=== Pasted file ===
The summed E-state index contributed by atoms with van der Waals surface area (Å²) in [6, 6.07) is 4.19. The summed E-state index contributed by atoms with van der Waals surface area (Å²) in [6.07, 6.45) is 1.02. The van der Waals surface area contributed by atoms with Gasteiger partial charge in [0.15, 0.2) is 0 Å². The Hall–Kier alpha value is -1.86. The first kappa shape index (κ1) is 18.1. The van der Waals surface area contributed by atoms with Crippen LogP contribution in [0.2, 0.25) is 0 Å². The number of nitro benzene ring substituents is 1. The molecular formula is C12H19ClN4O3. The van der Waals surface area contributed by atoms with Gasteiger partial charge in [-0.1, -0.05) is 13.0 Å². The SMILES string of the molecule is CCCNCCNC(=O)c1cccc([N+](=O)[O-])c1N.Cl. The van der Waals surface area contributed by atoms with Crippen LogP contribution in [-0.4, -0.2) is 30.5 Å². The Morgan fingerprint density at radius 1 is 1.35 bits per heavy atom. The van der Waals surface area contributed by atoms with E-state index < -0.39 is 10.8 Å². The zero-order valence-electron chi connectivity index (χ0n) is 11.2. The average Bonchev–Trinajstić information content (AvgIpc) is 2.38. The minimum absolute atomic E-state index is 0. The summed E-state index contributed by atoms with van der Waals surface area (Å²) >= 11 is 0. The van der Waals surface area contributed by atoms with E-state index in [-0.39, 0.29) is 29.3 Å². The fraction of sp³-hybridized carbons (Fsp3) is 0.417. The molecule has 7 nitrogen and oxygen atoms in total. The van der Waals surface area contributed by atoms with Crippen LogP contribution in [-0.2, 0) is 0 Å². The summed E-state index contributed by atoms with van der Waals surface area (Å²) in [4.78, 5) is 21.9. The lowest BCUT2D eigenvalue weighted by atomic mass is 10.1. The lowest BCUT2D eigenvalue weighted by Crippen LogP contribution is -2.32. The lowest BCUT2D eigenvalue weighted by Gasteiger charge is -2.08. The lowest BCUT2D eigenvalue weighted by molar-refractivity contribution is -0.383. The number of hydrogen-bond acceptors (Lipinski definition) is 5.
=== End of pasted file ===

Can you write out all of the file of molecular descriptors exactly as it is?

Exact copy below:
The summed E-state index contributed by atoms with van der Waals surface area (Å²) in [6, 6.07) is 4.19. The summed E-state index contributed by atoms with van der Waals surface area (Å²) in [6.07, 6.45) is 1.02. The van der Waals surface area contributed by atoms with Gasteiger partial charge in [0.15, 0.2) is 0 Å². The Hall–Kier alpha value is -1.86. The first kappa shape index (κ1) is 18.1. The van der Waals surface area contributed by atoms with Crippen LogP contribution in [0.2, 0.25) is 0 Å². The number of nitro benzene ring substituents is 1. The molecular formula is C12H19ClN4O3. The van der Waals surface area contributed by atoms with Gasteiger partial charge in [-0.1, -0.05) is 13.0 Å². The SMILES string of the molecule is CCCNCCNC(=O)c1cccc([N+](=O)[O-])c1N.Cl. The van der Waals surface area contributed by atoms with Crippen LogP contribution in [-0.4, -0.2) is 30.5 Å². The Morgan fingerprint density at radius 1 is 1.35 bits per heavy atom. The van der Waals surface area contributed by atoms with E-state index < -0.39 is 10.8 Å². The zero-order valence-electron chi connectivity index (χ0n) is 11.2. The average Bonchev–Trinajstić information content (AvgIpc) is 2.38. The minimum absolute atomic E-state index is 0. The summed E-state index contributed by atoms with van der Waals surface area (Å²) >= 11 is 0. The van der Waals surface area contributed by atoms with E-state index in [-0.39, 0.29) is 29.3 Å². The fraction of sp³-hybridized carbons (Fsp3) is 0.417. The molecule has 7 nitrogen and oxygen atoms in total. The van der Waals surface area contributed by atoms with Crippen LogP contribution in [-0.2, 0) is 0 Å². The summed E-state index contributed by atoms with van der Waals surface area (Å²) in [4.78, 5) is 21.9. The lowest BCUT2D eigenvalue weighted by atomic mass is 10.1. The lowest BCUT2D eigenvalue weighted by Crippen LogP contribution is -2.32. The lowest BCUT2D eigenvalue weighted by Gasteiger charge is -2.08. The lowest BCUT2D eigenvalue weighted by molar-refractivity contribution is -0.383. The number of hydrogen-bond acceptors (Lipinski definition) is 5.